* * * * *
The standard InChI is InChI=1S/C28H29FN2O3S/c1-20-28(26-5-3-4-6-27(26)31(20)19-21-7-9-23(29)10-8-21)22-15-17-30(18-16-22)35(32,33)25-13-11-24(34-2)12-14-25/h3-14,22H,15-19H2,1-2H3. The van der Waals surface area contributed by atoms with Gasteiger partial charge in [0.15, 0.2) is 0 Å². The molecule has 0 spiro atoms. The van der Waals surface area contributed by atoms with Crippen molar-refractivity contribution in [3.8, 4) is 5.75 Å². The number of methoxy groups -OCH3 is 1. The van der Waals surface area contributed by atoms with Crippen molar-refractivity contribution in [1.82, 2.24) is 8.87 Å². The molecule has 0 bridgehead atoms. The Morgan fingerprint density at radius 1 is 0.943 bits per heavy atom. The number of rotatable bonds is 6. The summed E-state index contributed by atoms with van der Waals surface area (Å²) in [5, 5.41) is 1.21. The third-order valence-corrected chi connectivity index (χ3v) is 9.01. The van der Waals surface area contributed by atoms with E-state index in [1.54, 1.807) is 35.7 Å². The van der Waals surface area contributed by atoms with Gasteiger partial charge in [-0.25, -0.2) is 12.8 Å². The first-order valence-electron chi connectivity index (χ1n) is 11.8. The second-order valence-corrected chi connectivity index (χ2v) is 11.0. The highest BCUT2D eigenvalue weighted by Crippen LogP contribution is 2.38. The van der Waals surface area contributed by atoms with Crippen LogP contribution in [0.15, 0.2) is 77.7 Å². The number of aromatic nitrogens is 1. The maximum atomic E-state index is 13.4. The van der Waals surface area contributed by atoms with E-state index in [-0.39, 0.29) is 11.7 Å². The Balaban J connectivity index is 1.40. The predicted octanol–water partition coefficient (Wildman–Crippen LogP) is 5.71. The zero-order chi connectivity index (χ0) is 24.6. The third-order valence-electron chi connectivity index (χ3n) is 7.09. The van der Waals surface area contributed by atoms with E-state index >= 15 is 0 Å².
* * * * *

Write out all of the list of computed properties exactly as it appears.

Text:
The standard InChI is InChI=1S/C28H29FN2O3S/c1-20-28(26-5-3-4-6-27(26)31(20)19-21-7-9-23(29)10-8-21)22-15-17-30(18-16-22)35(32,33)25-13-11-24(34-2)12-14-25/h3-14,22H,15-19H2,1-2H3. The van der Waals surface area contributed by atoms with Gasteiger partial charge in [0.15, 0.2) is 0 Å². The molecule has 0 spiro atoms. The van der Waals surface area contributed by atoms with Crippen molar-refractivity contribution in [3.8, 4) is 5.75 Å². The number of methoxy groups -OCH3 is 1. The van der Waals surface area contributed by atoms with Crippen molar-refractivity contribution in [1.82, 2.24) is 8.87 Å². The molecule has 0 bridgehead atoms. The Morgan fingerprint density at radius 1 is 0.943 bits per heavy atom. The number of rotatable bonds is 6. The summed E-state index contributed by atoms with van der Waals surface area (Å²) in [5, 5.41) is 1.21. The third-order valence-corrected chi connectivity index (χ3v) is 9.01. The van der Waals surface area contributed by atoms with E-state index in [1.54, 1.807) is 35.7 Å². The van der Waals surface area contributed by atoms with Gasteiger partial charge in [-0.25, -0.2) is 12.8 Å². The first-order valence-electron chi connectivity index (χ1n) is 11.8. The second-order valence-corrected chi connectivity index (χ2v) is 11.0. The highest BCUT2D eigenvalue weighted by Crippen LogP contribution is 2.38. The van der Waals surface area contributed by atoms with Crippen LogP contribution in [0.15, 0.2) is 77.7 Å². The number of aromatic nitrogens is 1. The maximum atomic E-state index is 13.4. The van der Waals surface area contributed by atoms with E-state index in [-0.39, 0.29) is 11.7 Å². The Balaban J connectivity index is 1.40. The predicted octanol–water partition coefficient (Wildman–Crippen LogP) is 5.71. The zero-order chi connectivity index (χ0) is 24.6. The third-order valence-electron chi connectivity index (χ3n) is 7.09. The van der Waals surface area contributed by atoms with E-state index >= 15 is 0 Å².